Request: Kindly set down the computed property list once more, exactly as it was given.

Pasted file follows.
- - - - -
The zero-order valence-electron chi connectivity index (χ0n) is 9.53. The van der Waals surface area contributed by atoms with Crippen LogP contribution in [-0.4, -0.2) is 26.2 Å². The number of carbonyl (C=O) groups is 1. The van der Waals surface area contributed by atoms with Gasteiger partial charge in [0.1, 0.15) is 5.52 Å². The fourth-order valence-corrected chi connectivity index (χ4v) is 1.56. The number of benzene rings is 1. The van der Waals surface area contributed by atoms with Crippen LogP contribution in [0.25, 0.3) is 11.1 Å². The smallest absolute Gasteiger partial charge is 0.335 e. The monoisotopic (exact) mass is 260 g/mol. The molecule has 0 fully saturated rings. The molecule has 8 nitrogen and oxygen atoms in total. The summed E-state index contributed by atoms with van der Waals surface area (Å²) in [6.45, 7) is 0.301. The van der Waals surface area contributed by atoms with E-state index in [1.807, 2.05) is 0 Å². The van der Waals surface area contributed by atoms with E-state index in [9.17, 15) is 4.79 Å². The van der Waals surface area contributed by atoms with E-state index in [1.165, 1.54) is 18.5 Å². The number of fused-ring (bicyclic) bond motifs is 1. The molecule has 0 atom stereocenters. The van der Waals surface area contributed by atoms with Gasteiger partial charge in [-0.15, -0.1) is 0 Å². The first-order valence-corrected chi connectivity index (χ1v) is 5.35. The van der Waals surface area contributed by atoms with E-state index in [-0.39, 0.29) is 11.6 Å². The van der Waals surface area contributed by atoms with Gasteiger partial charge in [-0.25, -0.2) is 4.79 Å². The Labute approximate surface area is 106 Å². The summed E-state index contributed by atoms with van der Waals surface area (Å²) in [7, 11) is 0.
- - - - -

The zero-order valence-electron chi connectivity index (χ0n) is 9.53. The van der Waals surface area contributed by atoms with Crippen LogP contribution in [-0.4, -0.2) is 26.2 Å². The number of carbonyl (C=O) groups is 1. The van der Waals surface area contributed by atoms with Gasteiger partial charge in [0.1, 0.15) is 5.52 Å². The fourth-order valence-corrected chi connectivity index (χ4v) is 1.56. The number of benzene rings is 1. The van der Waals surface area contributed by atoms with Crippen LogP contribution in [0.25, 0.3) is 11.1 Å². The smallest absolute Gasteiger partial charge is 0.335 e. The monoisotopic (exact) mass is 260 g/mol. The molecule has 0 fully saturated rings. The molecule has 8 nitrogen and oxygen atoms in total. The summed E-state index contributed by atoms with van der Waals surface area (Å²) in [6.45, 7) is 0.301. The van der Waals surface area contributed by atoms with E-state index in [1.807, 2.05) is 0 Å². The van der Waals surface area contributed by atoms with E-state index in [9.17, 15) is 4.79 Å². The van der Waals surface area contributed by atoms with E-state index in [1.165, 1.54) is 18.5 Å². The number of fused-ring (bicyclic) bond motifs is 1. The molecule has 0 atom stereocenters. The van der Waals surface area contributed by atoms with Gasteiger partial charge in [-0.15, -0.1) is 0 Å². The first-order valence-corrected chi connectivity index (χ1v) is 5.35. The van der Waals surface area contributed by atoms with E-state index in [-0.39, 0.29) is 11.6 Å². The van der Waals surface area contributed by atoms with Gasteiger partial charge in [-0.25, -0.2) is 4.79 Å². The Labute approximate surface area is 106 Å². The summed E-state index contributed by atoms with van der Waals surface area (Å²) in [7, 11) is 0.